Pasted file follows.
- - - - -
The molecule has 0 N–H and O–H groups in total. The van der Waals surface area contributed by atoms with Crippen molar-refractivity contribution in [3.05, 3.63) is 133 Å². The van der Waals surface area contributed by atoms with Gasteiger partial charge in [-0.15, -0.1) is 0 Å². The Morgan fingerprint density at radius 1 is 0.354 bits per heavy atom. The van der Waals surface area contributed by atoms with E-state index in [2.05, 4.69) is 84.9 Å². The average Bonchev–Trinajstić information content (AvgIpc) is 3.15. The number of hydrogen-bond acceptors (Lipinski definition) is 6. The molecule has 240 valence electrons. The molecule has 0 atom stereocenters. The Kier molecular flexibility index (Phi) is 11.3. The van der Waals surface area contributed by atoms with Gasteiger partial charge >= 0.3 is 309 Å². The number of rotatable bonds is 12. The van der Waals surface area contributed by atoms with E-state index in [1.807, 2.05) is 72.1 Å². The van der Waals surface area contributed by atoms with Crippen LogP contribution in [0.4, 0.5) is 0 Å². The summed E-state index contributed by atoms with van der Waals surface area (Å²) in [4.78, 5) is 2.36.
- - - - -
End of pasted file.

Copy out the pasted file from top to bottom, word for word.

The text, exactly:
The molecule has 0 N–H and O–H groups in total. The van der Waals surface area contributed by atoms with Crippen molar-refractivity contribution in [3.05, 3.63) is 133 Å². The van der Waals surface area contributed by atoms with Gasteiger partial charge in [-0.15, -0.1) is 0 Å². The Morgan fingerprint density at radius 1 is 0.354 bits per heavy atom. The van der Waals surface area contributed by atoms with E-state index in [2.05, 4.69) is 84.9 Å². The average Bonchev–Trinajstić information content (AvgIpc) is 3.15. The number of hydrogen-bond acceptors (Lipinski definition) is 6. The molecule has 240 valence electrons. The molecule has 0 atom stereocenters. The Kier molecular flexibility index (Phi) is 11.3. The van der Waals surface area contributed by atoms with Gasteiger partial charge >= 0.3 is 309 Å². The number of rotatable bonds is 12. The van der Waals surface area contributed by atoms with E-state index in [1.807, 2.05) is 72.1 Å². The van der Waals surface area contributed by atoms with Crippen LogP contribution in [0.4, 0.5) is 0 Å². The summed E-state index contributed by atoms with van der Waals surface area (Å²) in [4.78, 5) is 2.36.